She played with the rim of her coffee cup. “Sometimes I think that people sound so great on paper that we convince ourselves that we need to like them.”
“Do we like them… or do we just like the idea of them?” I mused. Are "good on paper" individuals forever? After all, paper can tear, fade and burn...
This type of dilemma is comparable to a sunset.
Convincing ourselves that we’re in love when we’re truly only in love with the idea of it all
is like being naïve enough to think that a photo of a beautiful sunset is the real thing— and that real sunsets don’t exist outside of the rectangular photograph.
When you first catch wind of the “well shit… do I like them, or just the idea of them” sensation, you begin to see the edges of the photograph tear free, revealing the true sunset that exists in a much larger scale elsewhere. But it’s all a bit hazy. You can only see the greater picture when you step back, squint and turn your head to the side a little.
More often than not, we know the truth. We know there’s something greater out there for us, but we choose to remain where we’ve convinced ourselves is “comfortable”. We root our heels into the sand of the “love story” we’ve manufactured in our minds, refusing to let go of a “love” that is truthfully just a mirage.
Like I’ve mentioned in previous posts, we’re obsessed with the idea of finally “getting it right.” We just want to land Prince Charming ASAP and be done with all of the messy bits— the waiting, the pining, the awkward flirting and potential for rejection.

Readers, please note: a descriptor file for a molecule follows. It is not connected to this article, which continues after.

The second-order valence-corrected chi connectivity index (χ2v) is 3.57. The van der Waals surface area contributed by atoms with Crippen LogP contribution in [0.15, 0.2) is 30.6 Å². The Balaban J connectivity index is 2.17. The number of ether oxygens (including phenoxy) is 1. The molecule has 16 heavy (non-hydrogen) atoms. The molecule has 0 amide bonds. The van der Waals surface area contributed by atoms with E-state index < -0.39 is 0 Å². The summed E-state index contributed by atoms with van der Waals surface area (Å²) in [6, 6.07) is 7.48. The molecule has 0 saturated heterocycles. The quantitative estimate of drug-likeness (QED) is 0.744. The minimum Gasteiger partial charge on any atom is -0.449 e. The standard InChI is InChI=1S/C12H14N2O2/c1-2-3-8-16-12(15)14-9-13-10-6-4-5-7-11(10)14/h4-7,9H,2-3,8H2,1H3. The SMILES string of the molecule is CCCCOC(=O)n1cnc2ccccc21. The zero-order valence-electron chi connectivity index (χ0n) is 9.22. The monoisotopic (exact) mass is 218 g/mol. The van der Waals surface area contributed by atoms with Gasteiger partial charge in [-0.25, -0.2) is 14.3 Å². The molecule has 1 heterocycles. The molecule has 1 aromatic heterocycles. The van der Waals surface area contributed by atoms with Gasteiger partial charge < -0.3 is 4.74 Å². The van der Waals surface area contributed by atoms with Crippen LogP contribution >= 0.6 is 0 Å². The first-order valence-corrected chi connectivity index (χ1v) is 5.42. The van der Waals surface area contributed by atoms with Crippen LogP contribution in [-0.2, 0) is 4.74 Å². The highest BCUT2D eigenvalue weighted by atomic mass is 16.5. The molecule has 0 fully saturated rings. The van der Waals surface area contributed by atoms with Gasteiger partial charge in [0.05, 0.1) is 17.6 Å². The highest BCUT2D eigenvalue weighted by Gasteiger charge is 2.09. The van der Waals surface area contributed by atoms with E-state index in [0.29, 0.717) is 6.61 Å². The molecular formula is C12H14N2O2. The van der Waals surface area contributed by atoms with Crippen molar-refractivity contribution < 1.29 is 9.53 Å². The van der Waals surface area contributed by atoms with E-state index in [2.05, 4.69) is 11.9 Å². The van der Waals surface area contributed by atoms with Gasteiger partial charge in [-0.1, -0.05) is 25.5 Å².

I think I speak for a lot of us when I say that we just want a partner that we’ll be infatuated with, our friends will be drooling over, and our parents will be impressed with. (let’s be candid, okay.) So when we land someone who satisfies the latter two qualification points, we convince ourselves that we’re infatuated when we’re not. We ignore that nagging “maybe this is isn’t working” feeling in the pit of our stomachs and trudge on, hoping it’ll get better someday.
Not once, but twice this past year, I was exceedingly guilty of this, myself. I knew for a fact that something was missing, but I was sick of searching for the right guy. So, I settled. I was so in love with the concept of finally being “done,” that I ignored my instinct. I silenced my gut. I held up my white flag with a sigh.
But guys, there wasn’t any chemistry. And when there’s no chemistry— even if the guy looks like frigging Liam Hemsworth and has his PhD— you bolt.
When it comes to wondering if you’re in love or just in love with the idea of it all, trust your gut. Trust the butterflies, the ease and general excitement of being with him or her, even if it’s just in an aisle at the grocery store.
If it boils down to catching yourself in a union without chemistry, don’t feel too discouraged. Don’t feel as though you’ve failed or that you’ve wasted your valuable time on lust.
Sometimes you just give the wrong people the right pieces of your heart.
- to be continued -